The chief military command in London was in the hands of the wounded Staller Ansgar, the Sheriff of the MiddleSaxons. His wound was so severe that he could neither walk nor ride, but was carried about the city in a litter. But he is spoken of as being the soul of all the counsels taken by the defenders of London. The defection of the Northern Earls had left him the layman of highest rank in the city, the natural protector and military adviser of the young Kingelect.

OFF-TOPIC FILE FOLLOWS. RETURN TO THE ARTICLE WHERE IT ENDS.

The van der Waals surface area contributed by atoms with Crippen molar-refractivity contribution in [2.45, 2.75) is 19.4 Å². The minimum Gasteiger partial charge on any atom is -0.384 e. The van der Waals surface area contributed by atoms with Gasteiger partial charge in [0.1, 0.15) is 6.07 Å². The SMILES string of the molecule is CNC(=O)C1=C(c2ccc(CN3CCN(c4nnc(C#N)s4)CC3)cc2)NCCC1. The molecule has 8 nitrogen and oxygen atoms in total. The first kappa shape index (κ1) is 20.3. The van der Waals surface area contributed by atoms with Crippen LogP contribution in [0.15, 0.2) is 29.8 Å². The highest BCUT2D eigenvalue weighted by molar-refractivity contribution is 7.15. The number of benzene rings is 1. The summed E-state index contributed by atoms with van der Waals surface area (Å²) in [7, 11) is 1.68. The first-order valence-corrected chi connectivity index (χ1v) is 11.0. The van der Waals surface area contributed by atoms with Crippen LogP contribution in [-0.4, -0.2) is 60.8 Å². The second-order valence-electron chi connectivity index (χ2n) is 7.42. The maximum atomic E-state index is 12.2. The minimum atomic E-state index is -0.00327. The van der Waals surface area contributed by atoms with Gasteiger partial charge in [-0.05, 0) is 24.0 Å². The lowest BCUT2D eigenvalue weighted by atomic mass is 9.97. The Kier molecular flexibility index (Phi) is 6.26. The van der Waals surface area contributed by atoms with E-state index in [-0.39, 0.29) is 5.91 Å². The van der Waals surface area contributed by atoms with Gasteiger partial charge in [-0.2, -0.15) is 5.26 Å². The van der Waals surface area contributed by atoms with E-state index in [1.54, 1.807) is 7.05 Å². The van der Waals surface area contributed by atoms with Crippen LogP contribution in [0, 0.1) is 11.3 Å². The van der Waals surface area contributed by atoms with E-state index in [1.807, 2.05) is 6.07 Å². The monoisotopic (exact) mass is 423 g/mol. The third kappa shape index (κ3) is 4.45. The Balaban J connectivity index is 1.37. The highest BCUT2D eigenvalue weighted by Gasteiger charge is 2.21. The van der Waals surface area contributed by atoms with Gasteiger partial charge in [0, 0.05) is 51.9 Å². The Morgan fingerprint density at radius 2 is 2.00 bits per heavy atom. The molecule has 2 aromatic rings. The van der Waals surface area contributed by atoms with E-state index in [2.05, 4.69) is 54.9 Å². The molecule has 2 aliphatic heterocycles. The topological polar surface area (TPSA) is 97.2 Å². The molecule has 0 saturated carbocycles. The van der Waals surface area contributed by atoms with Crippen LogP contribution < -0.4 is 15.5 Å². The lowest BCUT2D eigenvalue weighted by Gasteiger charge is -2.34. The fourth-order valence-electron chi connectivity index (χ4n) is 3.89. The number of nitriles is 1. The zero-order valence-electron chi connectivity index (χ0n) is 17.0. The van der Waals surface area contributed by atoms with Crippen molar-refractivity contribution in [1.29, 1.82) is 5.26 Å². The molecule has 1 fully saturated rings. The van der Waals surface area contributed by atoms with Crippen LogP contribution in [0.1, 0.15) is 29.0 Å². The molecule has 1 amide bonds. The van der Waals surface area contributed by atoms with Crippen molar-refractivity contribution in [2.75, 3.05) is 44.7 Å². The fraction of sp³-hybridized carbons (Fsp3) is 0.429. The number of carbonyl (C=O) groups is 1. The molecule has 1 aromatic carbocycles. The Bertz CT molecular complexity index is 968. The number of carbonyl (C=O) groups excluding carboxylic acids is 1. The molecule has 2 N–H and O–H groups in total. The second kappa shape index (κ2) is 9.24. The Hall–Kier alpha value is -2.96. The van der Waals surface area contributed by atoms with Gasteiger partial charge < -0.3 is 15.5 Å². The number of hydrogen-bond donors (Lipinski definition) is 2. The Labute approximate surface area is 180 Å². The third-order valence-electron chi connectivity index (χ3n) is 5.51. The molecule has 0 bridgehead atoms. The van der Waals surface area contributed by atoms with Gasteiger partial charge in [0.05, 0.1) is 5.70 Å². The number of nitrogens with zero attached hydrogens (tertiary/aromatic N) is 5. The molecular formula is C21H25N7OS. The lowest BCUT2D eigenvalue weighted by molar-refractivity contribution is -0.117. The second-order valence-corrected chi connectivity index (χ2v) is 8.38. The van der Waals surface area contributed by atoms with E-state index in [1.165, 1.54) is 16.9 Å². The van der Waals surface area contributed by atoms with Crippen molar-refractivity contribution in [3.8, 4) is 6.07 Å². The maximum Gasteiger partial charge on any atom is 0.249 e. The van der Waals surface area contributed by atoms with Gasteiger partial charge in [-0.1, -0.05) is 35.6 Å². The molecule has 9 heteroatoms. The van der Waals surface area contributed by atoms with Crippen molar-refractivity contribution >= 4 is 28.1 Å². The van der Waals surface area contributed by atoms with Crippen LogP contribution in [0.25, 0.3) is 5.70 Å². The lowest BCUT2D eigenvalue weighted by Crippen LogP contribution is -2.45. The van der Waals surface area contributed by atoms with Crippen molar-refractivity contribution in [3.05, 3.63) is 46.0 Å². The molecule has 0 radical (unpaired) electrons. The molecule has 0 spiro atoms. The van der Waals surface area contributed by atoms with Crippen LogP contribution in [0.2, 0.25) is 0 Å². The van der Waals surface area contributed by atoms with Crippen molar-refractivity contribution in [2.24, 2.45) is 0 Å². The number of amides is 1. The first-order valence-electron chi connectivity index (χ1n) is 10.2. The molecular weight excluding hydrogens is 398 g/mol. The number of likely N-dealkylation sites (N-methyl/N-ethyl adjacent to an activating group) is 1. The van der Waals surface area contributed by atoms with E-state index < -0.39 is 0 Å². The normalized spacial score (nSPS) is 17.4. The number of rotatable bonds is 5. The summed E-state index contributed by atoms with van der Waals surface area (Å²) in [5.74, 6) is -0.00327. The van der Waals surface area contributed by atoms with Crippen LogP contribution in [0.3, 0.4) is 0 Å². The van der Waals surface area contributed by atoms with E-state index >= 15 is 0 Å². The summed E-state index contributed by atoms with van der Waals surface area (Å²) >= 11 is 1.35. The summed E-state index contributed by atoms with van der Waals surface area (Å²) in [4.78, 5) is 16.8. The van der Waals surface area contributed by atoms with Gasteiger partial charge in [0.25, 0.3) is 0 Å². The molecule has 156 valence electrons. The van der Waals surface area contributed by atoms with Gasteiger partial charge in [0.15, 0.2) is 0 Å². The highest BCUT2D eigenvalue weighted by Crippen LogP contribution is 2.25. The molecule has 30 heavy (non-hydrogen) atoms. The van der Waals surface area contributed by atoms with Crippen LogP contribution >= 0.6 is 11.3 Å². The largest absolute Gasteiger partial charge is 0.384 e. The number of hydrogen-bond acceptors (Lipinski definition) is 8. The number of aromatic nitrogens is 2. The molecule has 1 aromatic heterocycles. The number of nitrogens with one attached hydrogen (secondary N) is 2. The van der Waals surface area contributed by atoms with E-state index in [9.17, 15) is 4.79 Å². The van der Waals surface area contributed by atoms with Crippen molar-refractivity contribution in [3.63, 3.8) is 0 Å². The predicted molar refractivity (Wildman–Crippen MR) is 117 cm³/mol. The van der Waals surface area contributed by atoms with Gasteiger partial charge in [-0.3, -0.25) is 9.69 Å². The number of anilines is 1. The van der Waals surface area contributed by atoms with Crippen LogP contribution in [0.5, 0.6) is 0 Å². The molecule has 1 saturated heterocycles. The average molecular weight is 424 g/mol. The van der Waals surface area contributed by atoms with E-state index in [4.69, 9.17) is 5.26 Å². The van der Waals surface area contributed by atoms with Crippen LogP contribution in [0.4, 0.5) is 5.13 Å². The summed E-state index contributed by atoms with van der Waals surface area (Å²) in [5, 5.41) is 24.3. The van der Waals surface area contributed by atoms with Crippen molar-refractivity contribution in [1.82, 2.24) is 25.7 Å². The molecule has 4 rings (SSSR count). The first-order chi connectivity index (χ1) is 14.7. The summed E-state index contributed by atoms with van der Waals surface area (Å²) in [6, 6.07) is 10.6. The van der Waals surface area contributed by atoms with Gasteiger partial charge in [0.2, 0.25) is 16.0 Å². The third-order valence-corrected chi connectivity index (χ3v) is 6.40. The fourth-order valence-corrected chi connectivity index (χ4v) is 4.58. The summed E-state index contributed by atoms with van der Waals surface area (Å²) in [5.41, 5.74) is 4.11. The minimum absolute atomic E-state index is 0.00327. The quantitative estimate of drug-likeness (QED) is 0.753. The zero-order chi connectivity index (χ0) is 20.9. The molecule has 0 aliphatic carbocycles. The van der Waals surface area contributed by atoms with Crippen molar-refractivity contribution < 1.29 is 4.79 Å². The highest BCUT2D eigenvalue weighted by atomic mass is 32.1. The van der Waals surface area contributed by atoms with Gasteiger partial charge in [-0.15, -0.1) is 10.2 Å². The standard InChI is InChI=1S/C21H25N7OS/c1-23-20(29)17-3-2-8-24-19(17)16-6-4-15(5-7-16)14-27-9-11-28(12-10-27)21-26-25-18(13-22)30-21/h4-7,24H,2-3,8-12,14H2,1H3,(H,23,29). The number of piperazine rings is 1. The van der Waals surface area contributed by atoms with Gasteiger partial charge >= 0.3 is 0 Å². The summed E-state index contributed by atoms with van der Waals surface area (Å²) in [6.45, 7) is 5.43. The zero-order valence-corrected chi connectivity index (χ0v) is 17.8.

While William was at Berkhampstead, an embassy came to submit and to do homage to him, an embassy which might be fairly looked upon as having a right to speak in the name of at least Southern England. Thither came Eadgar, a King deposed before he was full King. Thither came the Metropolitan of York, perhaps also the Metropolitan of Canterbury. Thither came at least two other Bishops, Wulfstan of Worcester and Walter of Hereford, and with them came the best men of London, and many other of the chief men of England. And on a sad and shameful errand they came. They came to make their submission to the invader, and to pray him to accept the Crown of England. --FreemanReturn to Main Index